as urban says if your required to wear them your emloyer would end up in trouble. iworked in a cementry landscaping it we were re setting an old very bighead stone. 6 folks with giant crowbars. anyway i ended up with a ton of stone lying across my toes. im very confident if iwas wearing trainers they would have been a mess.
     
  5. bangkokdiabetic

    bangkokdiabetic Type 2 · Well-Known Member

    Messages:
    409
    Likes Received:
    197
    Trophy Points:
    83
    Steel Toe Capped footwear is there as a protection to your feet in case of an accident what type of work do you do that requires boots There are different types of steel Toe capped Footwear available which are not so cumbersome It may be that you need Boots for a reason depending on your job which prevents you wearing steel toe capped Trainers for instance Beware if your friend has an accident when not wearing them it can effect any compensation claim he may have.
     
  6. hh1

    hh1 Type 1 · Well-Known Member

    Messages:
    1,216
    Likes Received:
    2,115
    Trophy Points:
    198
    Might also be worth considering whether your friend's feet count as a disability, in which case your employer would have to make reasonable adjustment for him, which in this case could well mean your employer supplying more suitable, though equally protective, footwear. Just a thought....
     
    • Agree Agree x 1
  7. Jaylee

    Jaylee Type 1 · Moderator
    Staff Member

    Messages:
    15,280
    Likes Received:
    11,483
    Trophy Points:
    298
    Hi @TURTLE ,

    PPE equipment such as boots are are provided by an employer by law.
    Of course you can also supply your own boots, which will also comply with health & safty.

    I work in an industry where PPE equipment is manditory. Occasionally someone like your colleague has an issue & the employer will contribute to bespoke safty foot wear, but only to the cost of what they would pay for the company issue boots..?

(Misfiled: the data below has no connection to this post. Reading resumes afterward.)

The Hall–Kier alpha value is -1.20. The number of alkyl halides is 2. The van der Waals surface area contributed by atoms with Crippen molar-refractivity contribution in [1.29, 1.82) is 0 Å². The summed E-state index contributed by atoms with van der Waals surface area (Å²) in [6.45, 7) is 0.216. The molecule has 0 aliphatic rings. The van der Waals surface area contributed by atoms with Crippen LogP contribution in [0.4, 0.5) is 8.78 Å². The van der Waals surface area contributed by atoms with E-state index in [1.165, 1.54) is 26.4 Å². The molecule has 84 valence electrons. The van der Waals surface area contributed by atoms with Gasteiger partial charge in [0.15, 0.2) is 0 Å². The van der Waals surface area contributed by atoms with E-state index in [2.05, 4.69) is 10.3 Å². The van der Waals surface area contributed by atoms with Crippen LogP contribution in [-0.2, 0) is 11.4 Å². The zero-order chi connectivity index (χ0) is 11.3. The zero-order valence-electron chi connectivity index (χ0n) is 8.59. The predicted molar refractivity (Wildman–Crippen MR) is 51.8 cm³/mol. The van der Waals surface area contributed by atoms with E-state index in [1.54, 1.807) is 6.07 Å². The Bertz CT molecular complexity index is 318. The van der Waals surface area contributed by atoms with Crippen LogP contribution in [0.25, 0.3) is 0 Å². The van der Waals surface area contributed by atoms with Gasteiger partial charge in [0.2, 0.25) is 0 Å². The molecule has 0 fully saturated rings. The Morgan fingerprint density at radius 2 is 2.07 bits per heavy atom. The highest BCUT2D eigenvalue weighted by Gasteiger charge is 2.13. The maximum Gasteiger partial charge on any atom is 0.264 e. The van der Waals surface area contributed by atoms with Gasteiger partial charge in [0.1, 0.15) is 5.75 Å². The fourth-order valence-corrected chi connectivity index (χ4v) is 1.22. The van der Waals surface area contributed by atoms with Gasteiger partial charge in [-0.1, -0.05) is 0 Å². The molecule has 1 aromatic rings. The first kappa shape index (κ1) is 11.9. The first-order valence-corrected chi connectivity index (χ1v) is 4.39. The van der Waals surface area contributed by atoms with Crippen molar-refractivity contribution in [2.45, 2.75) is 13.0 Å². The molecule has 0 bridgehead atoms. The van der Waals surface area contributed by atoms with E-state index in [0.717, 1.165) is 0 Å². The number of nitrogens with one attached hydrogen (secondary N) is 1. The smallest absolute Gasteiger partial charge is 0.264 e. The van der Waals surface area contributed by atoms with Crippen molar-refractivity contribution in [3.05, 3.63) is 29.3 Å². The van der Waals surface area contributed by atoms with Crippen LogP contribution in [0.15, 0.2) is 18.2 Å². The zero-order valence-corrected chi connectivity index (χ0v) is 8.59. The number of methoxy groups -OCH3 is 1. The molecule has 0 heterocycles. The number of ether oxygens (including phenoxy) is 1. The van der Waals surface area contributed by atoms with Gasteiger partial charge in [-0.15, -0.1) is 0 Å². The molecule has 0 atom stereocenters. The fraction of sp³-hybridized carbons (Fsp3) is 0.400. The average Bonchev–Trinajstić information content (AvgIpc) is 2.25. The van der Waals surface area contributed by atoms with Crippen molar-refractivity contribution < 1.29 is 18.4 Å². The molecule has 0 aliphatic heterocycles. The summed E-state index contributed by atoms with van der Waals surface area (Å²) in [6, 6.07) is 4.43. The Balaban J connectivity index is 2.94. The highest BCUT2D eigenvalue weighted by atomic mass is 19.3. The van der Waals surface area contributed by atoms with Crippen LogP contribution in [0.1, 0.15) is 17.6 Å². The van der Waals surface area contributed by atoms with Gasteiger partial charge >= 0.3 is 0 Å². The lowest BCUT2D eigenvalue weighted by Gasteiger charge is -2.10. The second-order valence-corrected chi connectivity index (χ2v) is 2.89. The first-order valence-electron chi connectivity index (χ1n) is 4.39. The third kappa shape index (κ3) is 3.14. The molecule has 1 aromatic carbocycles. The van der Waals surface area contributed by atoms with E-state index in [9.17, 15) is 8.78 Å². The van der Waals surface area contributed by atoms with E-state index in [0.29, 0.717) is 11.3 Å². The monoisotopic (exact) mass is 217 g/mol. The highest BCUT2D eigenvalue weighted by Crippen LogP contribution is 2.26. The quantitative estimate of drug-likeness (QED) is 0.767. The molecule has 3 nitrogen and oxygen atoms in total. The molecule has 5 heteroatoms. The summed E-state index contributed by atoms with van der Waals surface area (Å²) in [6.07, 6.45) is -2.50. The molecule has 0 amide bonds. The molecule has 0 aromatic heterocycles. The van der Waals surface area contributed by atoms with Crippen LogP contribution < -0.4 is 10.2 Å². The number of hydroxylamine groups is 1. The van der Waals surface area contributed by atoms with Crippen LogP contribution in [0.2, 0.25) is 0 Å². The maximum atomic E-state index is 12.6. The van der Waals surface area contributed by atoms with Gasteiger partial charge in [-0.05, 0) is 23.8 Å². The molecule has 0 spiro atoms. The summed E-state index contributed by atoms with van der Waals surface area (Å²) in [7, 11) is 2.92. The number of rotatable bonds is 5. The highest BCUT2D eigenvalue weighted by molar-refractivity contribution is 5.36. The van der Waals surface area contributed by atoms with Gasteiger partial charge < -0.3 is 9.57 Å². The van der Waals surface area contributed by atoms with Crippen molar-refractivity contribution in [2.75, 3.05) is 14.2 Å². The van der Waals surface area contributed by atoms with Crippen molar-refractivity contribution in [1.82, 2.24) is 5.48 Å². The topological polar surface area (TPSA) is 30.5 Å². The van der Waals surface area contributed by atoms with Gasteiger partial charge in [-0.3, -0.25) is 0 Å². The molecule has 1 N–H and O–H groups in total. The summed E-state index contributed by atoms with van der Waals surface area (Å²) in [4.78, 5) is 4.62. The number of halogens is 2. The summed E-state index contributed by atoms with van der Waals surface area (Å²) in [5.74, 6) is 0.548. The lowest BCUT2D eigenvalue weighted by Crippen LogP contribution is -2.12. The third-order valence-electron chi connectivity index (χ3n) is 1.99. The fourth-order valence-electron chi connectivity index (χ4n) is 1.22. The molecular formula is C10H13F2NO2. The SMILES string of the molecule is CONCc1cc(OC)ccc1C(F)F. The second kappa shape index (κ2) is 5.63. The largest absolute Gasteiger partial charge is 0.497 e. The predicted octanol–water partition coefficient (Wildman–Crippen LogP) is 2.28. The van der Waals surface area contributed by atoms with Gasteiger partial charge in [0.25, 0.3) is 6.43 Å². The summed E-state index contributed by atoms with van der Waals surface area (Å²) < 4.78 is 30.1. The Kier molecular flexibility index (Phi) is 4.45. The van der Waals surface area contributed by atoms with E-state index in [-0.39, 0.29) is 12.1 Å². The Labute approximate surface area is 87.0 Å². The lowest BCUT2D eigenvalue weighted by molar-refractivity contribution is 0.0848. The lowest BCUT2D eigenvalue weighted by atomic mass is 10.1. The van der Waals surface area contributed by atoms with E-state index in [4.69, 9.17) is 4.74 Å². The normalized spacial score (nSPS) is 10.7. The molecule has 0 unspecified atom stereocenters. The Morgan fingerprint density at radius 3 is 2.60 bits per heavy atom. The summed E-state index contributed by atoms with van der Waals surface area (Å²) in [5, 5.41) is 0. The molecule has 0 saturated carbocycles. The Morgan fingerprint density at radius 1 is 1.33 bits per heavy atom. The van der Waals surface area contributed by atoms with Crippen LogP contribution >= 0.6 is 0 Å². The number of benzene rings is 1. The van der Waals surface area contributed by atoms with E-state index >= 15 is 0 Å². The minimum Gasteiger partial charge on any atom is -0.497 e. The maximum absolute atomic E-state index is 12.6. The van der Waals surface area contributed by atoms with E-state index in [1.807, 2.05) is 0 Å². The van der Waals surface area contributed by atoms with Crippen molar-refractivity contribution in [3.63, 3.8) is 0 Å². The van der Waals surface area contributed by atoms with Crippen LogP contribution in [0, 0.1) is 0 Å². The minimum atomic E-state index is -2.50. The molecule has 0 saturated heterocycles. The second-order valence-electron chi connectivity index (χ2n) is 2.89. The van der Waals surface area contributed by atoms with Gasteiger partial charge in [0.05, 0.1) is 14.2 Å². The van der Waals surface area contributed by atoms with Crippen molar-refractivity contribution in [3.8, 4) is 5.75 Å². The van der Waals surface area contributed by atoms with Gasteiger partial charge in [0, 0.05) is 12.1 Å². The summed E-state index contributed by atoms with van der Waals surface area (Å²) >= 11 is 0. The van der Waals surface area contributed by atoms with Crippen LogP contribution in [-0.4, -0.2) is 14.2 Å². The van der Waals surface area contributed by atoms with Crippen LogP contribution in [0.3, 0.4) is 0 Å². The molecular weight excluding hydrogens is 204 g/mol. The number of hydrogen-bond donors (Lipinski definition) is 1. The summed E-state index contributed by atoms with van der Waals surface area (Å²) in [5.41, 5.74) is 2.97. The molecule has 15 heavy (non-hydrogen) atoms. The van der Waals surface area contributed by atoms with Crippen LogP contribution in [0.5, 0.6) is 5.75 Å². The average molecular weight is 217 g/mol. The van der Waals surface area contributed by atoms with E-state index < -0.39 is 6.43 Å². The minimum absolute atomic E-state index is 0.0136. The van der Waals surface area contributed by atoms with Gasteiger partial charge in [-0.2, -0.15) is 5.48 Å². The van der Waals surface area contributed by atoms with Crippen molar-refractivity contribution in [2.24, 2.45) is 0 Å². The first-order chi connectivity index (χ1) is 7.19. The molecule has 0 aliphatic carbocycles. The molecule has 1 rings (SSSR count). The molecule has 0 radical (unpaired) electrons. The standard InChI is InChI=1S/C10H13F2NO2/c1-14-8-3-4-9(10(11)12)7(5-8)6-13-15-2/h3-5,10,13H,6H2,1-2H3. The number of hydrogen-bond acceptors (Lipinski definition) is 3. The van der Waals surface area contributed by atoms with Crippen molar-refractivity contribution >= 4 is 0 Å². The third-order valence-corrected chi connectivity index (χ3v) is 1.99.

There are also "insoles" that can be bought to increase foot support & comfort with these boots.

    Hope this helps!?
     
    • Like Like x 1
  8. TURTLE

    TURTLE Type 1 · Member

    Messages:
    23
    Likes Received:
    5
    Trophy Points:
    43
    Hi & thanks for your comments.
    I have researched the more "lightweight & comfortable" shoes and for me that should be the answer, I am 90% office based but occasionally have to venture into stores area which is not a really dangerous area but the company is really big on H&S and stipulate safety shoes should be worn.
    I am more interested in people who have worn these shoes for long periods and has it caused any damage to their feet for wearing them ?. I am a diabetic of 37yrs and my feet are pretty good but just have this nagging thought that shoes designed primarily for reasons that are obvious I would hate to create problems at this stage with my toes through ill fitting heavy shoes.
    Speaking to other employees that wear these shoes all but one say the are horrible and uncomfortable and some have paid extra for so called lightweight trainer type.....any recommendations from Type 1's who wear a really comfortable pair of shoes.
    I have found a website "Englebert-Strauss" that seem to do decent ones....anybody tried a pair ?
     
  9. jcbman

    jcbman I reversed my Type 2 · Well-Known Member

    Messages:
    263
    Likes Received:
    97
    Trophy Points:
    68